In this column, we examine iSCSI, which is support by Microsoft, Cisco, and others, and how it relates to NAS and SANs.
The foundational question of storage access technology is, "block or file?" In other words, "How do the applications needing the storage best access it, and what are the parameters for the access in terms of performance, sharing, and ownership of the actual storage device?"
The original introduction of file servers and NAS addressed the need for sharing files, and provided access to storage as a virtual file system. In this environment, the servers managed all of the disk management, and the storage was completely abstracted as a native file system for each client.
Meanwhile, mainframe systems and later, SANs, used block-mode access to storage. In this environment, the client systems see the storage resource as raw disk space, and manage the space as though it was an internal, local disk drive. The advantage to this approach is that the central storage pool appears as a local disk, with similar performance characteristics, and is invisible to applications.
While these two approaches to the technology remain today, an interesting disruption occurred with the evolution of TCP/IP into a ubiquitous networking technology. This characteristic has driven down the cost of IP-based networking and provided a high-speed infrastructure at much lower cost than historical block-mode networking technologies like ESCON (Enterprise Systems Connection) and Fibre Channel. The subsequent introduction of iSCSI makes this even more interesting.
Prior to the widespread availability of iSCSI, IP networks were the domain of NAS while SANs used block-mode protocols, primarily Fibre Channel. However, iSCSI is a block-mode protocol running on top of TCP/IP, providing the new possibility of leveraging TCP/IP equipment and expertise to support a standards-based, block-mode SAN.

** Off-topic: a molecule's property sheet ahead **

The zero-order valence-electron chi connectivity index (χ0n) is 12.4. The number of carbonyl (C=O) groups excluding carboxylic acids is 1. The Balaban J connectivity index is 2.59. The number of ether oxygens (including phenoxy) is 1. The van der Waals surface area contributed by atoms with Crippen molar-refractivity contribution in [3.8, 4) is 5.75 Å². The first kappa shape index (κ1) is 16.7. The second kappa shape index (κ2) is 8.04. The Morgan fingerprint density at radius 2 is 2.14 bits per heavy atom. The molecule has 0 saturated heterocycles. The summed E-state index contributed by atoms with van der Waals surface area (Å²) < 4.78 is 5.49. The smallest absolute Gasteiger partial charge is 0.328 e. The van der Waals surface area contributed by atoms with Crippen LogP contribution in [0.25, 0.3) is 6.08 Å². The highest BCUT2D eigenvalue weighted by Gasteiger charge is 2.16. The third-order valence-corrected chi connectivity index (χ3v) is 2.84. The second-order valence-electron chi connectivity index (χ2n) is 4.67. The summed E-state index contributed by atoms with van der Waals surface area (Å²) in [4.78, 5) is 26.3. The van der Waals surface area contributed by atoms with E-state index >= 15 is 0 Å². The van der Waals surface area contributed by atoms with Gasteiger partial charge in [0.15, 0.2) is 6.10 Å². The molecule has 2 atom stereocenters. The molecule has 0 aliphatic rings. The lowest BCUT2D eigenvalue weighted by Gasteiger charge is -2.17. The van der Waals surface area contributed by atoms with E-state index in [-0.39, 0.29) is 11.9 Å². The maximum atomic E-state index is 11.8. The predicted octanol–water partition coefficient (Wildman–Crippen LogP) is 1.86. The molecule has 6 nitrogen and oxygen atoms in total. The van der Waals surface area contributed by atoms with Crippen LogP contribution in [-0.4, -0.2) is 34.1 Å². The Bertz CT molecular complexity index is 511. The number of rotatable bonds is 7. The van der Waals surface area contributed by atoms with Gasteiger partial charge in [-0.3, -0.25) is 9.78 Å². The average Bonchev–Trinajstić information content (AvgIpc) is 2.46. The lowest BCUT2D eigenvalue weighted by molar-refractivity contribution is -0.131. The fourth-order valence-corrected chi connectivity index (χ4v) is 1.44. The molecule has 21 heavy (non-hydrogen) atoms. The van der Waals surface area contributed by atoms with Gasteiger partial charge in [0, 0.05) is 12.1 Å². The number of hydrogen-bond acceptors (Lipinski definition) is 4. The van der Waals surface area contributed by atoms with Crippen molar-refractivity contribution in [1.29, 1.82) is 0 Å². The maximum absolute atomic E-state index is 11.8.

These technology wars do not actually focus on the fundamental implementation issue, which is: "What is the best technology for this specific application?" Instead of jumping to conclusions based on gut feel, storage architects need to take the time to explore the real impacts of the various options available.
For example, instead of assuming that the databases require block-mode access to storage, learn about the possible advantages of using NAS and file system virtualization for databases. Similarly, instead of assuming that NAS is the only option for sharing the same disk space among a cluster of servers, explore emerging shared file systems like IBM's General Parallel File System that provide shared disk file systems allowing multiple nodes block-mode access the same files.
In short, take the time to consider that unfamiliar configurations may provide additional advantages - and watch the emerging technologies to see how they can make a difference.